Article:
Okay, I know some of you will groan at this point (Kate especially). I hate it too when people keep on banging on about their favourite theologian, as if he has the answer to everything. N.T. Wright (known as “Tom Wright” in his popular works) doesn’t have the answer to everything. BUT he is the silver bullet to one particular kind of werewolf: the New Testament historical scholar. The catch here is… N.T. Wright IS an historical scholar of the New Testament. What we have in the (now-retired) Anglican Bishop of Durham is not only an Anglican Bishop of Durham who believes in the Resurrection, but one who believes it is historically verifiable (for a given value of history).
I was first drawn to Wright when I read about his book “The Resurrection of the Son of God”. “I’ve got to read that,” I thought – and then discovered that it is actually volume three of a six volume set “Christian Origins and the Question of God”, three of which have been written and three of which are in production (according to this page, his “big book on Paul” is due out this year). Four years later, and I have read just about everything he has written on St Paul, but am only about two thirds of the way through the second book of the CO&QD series (my aim for my holidays is to finish it).
Now, why should YOU read Wright? In an article being re-run from 2006 by Dr Ian Elmer on Catholica, the “Jesus Seminar” is held up as an example of rigorous historical New Testament scholarship. I’m not quite sure where Dr Elmer sits on this, but the “historical” methodology of the Jesus Seminar is regarded with a good deal of suspicion by other NT scholars.
And this is why you should read Wright. Because he knows perfectly well the “five criteria for judging the historical truth or worth of individual pieces of information (sayings, stories, or events) found in the Gospels”, and rigorously applies them in his own work – more rigourously than the Jesus Seminar does, I might say. Those five criteria are:
2) Discontinuity or dissimilarity.
3) Multiple Attestations.
4) Coherence or Consistency.
5) Rejection and Execution of Jesus (something that might explain why Jesus died).
N.T. Wright deals with every bit of information available to him in the Quest for the Historical Jesus (part of the “Third Quest”, as he terms it) according to these rules. He applies them with an honesty which outshines the Jesus Seminar bods by miles. But his conclusions are (mirabile dictu!) the polar opposite of those very bods. It seems that there are “historians” and there are historians.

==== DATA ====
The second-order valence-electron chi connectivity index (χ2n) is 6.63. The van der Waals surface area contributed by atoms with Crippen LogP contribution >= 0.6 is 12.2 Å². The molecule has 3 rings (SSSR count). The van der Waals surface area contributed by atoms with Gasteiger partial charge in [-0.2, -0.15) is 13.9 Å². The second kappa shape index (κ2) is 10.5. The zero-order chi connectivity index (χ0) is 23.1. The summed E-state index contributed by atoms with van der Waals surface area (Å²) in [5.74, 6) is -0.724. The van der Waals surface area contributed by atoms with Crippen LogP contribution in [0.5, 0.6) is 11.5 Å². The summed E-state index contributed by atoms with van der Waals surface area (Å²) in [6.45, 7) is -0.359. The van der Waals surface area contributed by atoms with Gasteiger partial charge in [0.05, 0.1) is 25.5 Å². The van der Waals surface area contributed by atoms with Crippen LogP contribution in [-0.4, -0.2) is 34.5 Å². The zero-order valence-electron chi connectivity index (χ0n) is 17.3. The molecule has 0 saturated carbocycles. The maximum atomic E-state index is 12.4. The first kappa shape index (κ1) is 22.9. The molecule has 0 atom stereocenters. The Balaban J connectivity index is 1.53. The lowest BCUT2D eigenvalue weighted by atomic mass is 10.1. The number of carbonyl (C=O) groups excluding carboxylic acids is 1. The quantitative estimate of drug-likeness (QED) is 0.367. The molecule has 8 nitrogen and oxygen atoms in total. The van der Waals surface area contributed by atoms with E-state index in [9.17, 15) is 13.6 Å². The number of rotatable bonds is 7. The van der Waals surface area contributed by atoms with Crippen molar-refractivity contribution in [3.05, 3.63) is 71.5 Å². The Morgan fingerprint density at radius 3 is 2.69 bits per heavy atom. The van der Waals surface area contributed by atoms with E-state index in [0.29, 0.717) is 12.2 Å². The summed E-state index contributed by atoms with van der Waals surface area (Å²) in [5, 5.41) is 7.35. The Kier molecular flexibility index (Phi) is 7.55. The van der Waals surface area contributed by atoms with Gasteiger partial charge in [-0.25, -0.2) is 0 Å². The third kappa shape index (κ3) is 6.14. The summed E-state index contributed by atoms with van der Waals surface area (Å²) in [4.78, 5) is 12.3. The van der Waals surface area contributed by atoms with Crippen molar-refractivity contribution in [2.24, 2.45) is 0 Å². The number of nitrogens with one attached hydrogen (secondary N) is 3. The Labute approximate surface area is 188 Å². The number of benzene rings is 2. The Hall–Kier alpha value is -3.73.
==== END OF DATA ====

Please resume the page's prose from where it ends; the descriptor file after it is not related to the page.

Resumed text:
Dr Elmer writes that:
Christianity is a historical religion that takes seriously the belief that God acts in history. It is important for us even today to seek to travel back in time via the historical enterprise to uncover the very foundations of our faith that reside in the Historical Jesus.
And “Amen” to that, I say. But lets put all the cards on the table, and see who the real historians are. If you feel that the Jesus Seminar bods are pulling the historical rug out from beneath your feet, you NEED to read N.T. Wright. If you pay any attention to what “scholars” say (and, granted, not everyone does), then his scholarship will assure you that you are no dope, no idiot, no naive fool for believing that the Orthodox Christian Faith about Jesus of Nazareth is not a “fabrication of the early Church”, but the historical truth about who he really was. The “very foundations of our faith” which “reside in the Historical Jesus” are none other than those foundations which confess the Historical Jesus to be the Christ of faith. (Nb. and if this sounds familiar, it should: it is precisely what is argued by our Holy Father, Pope Benedict XVI, aka Joseph Ratzinger, in his series of books on Jesus of Nazareth.)
For all that, the road is not easy. There is good reason why it has taken me several years to complete two volumes of Wright’s work. It is very easy to make facile claims about historical facts. It takes a lot more work to discredit such claims and to build up, in response, a credible alternative historical picture. Wright meticulously examines the historical evidence we have concerning Jesus, and, like a New Testament Sherlock Holmes, reconstructs a picture according to the dictum that “when you have eliminated the impossible, whatever remains, however improbable, must be the truth”.
Along the way – if you DO read Wright – you will have some of your perspectives on Jesus challenged. To approach the “Jesus of History” is a fearful task, if for no other reason than that it is precisely in the Jesus of History that God chose to reveal himself.